Skip to main content

Aetna Medicare homeAetna DSNPs > Recipes to prevent heart disease

Recipes to prevent heart disease

These easy greens-packed recipes can lower your risk of high cholesterol, hypertension and more.

Rochelle Billow By Rochelle Bilow

Are you looking to add foods to your diet that help prevent heart disease? Then add leafy greens to your menu. They’re one of the best — and tastiest — options. Leafy greens pack in nutrients and good-for-you compounds like vitamin K and nitrates. These are known to help prevent serious heart conditions.

And it doesn’t take much: Just one cup a day of greens could lower your risk of heart disease by 12 percent.1,2 Try spinach, lettuce or kale. The same amount can significantly lower cholesterol and blood pressure levels.3 (Steam the greens for maximum benefits.)4

The science behind leafy greens’ heart-healthy benefits goes on. But you get them only if you eat a full cup a day. For that, you need simple recipes you truly enjoy. Fortunately, that’s easy too. With these fast and affordable recipes, you’ll have a delicious veggie-rich dish on the table in 25 minutes or less.

 


Aetna D-SNP members get a benefit card with a monthly allowance for approved foods like produce, dairy products, meat, pantry staples and more. Learn more at AetnaMedicare.com.


 

Super greens soup

Frozen veggies and canned beans make this soup super simple and budget-friendly. It’s a great option when fresh greens aren’t available. Plus, you can serve it hot or chilled all year long. If you happen to have fresh spinach at home, you can use 4 cups of that instead of frozen spinach.

Serves: 4
Prep time: 5 minutes
Cook time: 15 minutes

Ingredients:

2 cups frozen spinach
2 cups frozen sweet peas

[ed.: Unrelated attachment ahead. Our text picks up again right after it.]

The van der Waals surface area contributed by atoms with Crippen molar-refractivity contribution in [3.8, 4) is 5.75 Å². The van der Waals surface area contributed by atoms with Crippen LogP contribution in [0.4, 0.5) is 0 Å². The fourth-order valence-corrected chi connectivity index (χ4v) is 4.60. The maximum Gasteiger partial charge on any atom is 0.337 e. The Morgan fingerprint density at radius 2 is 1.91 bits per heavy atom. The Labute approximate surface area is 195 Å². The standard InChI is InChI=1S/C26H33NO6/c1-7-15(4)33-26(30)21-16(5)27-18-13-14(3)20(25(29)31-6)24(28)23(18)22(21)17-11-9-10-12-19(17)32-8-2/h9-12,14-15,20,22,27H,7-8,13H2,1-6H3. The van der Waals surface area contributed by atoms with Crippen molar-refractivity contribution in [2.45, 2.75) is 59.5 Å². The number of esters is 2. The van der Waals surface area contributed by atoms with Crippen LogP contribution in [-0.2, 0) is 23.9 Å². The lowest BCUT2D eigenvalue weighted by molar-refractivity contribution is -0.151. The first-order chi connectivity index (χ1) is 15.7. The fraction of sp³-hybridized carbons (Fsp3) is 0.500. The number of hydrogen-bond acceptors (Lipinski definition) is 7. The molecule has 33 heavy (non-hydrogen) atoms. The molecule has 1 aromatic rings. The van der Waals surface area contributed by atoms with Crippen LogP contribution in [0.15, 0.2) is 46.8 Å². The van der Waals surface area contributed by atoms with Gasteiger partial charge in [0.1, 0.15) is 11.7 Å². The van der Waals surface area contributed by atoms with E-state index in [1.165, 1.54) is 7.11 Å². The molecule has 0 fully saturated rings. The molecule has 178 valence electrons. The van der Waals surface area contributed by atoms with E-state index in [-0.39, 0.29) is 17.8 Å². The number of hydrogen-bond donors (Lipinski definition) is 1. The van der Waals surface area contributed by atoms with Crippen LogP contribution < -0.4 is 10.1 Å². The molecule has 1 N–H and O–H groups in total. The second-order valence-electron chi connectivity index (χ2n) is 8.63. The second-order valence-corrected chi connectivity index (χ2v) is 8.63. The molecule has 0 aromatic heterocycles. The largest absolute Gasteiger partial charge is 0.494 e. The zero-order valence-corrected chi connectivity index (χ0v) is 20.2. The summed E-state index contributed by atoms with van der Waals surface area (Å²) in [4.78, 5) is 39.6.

1 cup canned cannellini beans or chickpeas, drained and rinsed
3 cups sodium-free chicken broth
1 tsp. dried basil
½ tsp. salt
⅛ tsp. black pepper
4 tsp. vegetable oil or olive oil
½ cup store-bought seasoned croutons

Instructions:

  1. In a medium saucepan, combine all the ingredients except the oil and croutons. Bring to a boil over high heat, then reduce heat to a gentle simmer. Cover and cook until spinach is tender, about 10 minutes. 
  2. Carefully transfer the vegetables and liquid to a blender. (If you don’t have a blender, a mixer or food processor also works.) Blend on the lowest speed, slowly working up to the highest, until smooth and creamy. Work in batches if necessary. Return soup to pot and gently reheat over low heat.  
  3. Divide the soup among four bowls and top each with a drizzle of 1 tsp. olive oil and croutons.

Nutrition Info Per Serving:
196 calories; 10 g protein; 28 g carbs; 8 g fiber; 6 g fat (1 g saturated); 4 g sugar; 410 mg sodium


Aetna D-SNP members can get help tracking and understanding their blood pressure and cholesterol levels from their care team. Learn more at AetnaMedicare.com.


 

Warm grain salad with tomato and greens

You can make this hearty salad with quick-cooking quinoa, a high-protein grain, or rice. Combine it with tender greens, such as baby kale or baby spinach. Add fresh tomatoes for a pop of flavor. Don’t have Italian seasoning blend? Replace it with your favorite seasoning, such as lemon and pepper or Cajun.

Serves: 4
Prep time: 5 minutes
Cook time: 10 minutes

Ingredients:

1 cup quinoa or rice
1 cup cherry tomatoes, halved
4 cups tender greens (such as baby kale or baby spinach)
1 Tbsp. vegetable oil or olive oil
1 tsp. balsamic vinegar
1 tsp. Italian seasoning blend
½ tsp. salt
¼ tsp. black pepper

Instructions:

  1. Cook quinoa or rice as directed on the package. In a large mixing bowl, combine your grain and all remaining ingredients. Use a wooden spoon or spatula to mix everything together.  
  2. Let sit at room temperature for 30 minutes before serving.

Nutrition Info Per Serving:

234 calories; 8 g protein; 35 g carbs; 5 g fiber; 6 g fat (1 g saturated); 3 g sugar; 137 mg sodium

 

Zesty chickpeas with baked eggs and greens

Toss canned chickpeas with oil and bake until crispy. Add a few eggs during the last few minutes of roasting. They’ll cook to perfection. Top it all off with fresh greens. The heat of the eggs and chickpeas will gently wilt them.